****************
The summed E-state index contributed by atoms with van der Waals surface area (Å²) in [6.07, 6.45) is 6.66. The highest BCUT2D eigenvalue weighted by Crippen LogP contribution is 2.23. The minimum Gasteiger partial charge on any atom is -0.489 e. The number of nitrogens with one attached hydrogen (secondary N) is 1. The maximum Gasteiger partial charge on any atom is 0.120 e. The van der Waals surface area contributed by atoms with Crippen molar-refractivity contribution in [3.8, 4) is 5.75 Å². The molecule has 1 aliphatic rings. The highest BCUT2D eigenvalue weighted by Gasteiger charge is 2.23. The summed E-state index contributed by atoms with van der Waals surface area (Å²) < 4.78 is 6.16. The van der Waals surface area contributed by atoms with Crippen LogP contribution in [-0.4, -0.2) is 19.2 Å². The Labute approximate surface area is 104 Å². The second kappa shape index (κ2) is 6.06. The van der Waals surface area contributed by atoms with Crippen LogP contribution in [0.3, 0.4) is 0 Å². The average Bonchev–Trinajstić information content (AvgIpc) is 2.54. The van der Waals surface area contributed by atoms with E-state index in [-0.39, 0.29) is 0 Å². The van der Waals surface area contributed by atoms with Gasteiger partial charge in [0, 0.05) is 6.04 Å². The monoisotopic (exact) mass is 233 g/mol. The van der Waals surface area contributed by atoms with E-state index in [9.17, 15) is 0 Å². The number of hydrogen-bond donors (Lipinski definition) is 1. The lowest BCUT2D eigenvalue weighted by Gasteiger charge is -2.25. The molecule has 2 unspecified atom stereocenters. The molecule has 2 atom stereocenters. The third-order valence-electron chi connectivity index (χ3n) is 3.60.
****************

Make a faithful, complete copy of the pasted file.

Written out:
The summed E-state index contributed by atoms with van der Waals surface area (Å²) in [6.07, 6.45) is 6.66. The highest BCUT2D eigenvalue weighted by Crippen LogP contribution is 2.23. The minimum Gasteiger partial charge on any atom is -0.489 e. The number of nitrogens with one attached hydrogen (secondary N) is 1. The maximum Gasteiger partial charge on any atom is 0.120 e. The van der Waals surface area contributed by atoms with Crippen molar-refractivity contribution in [3.8, 4) is 5.75 Å². The molecule has 1 aliphatic rings. The highest BCUT2D eigenvalue weighted by Gasteiger charge is 2.23. The summed E-state index contributed by atoms with van der Waals surface area (Å²) < 4.78 is 6.16. The van der Waals surface area contributed by atoms with Crippen LogP contribution in [-0.4, -0.2) is 19.2 Å². The Labute approximate surface area is 104 Å². The second kappa shape index (κ2) is 6.06. The van der Waals surface area contributed by atoms with Crippen LogP contribution in [0.3, 0.4) is 0 Å². The average Bonchev–Trinajstić information content (AvgIpc) is 2.54. The van der Waals surface area contributed by atoms with E-state index in [-0.39, 0.29) is 0 Å². The van der Waals surface area contributed by atoms with Gasteiger partial charge in [0, 0.05) is 6.04 Å². The monoisotopic (exact) mass is 233 g/mol. The van der Waals surface area contributed by atoms with E-state index in [9.17, 15) is 0 Å². The number of hydrogen-bond donors (Lipinski definition) is 1. The lowest BCUT2D eigenvalue weighted by Gasteiger charge is -2.25. The molecule has 2 unspecified atom stereocenters. The molecule has 2 atom stereocenters. The third-order valence-electron chi connectivity index (χ3n) is 3.60.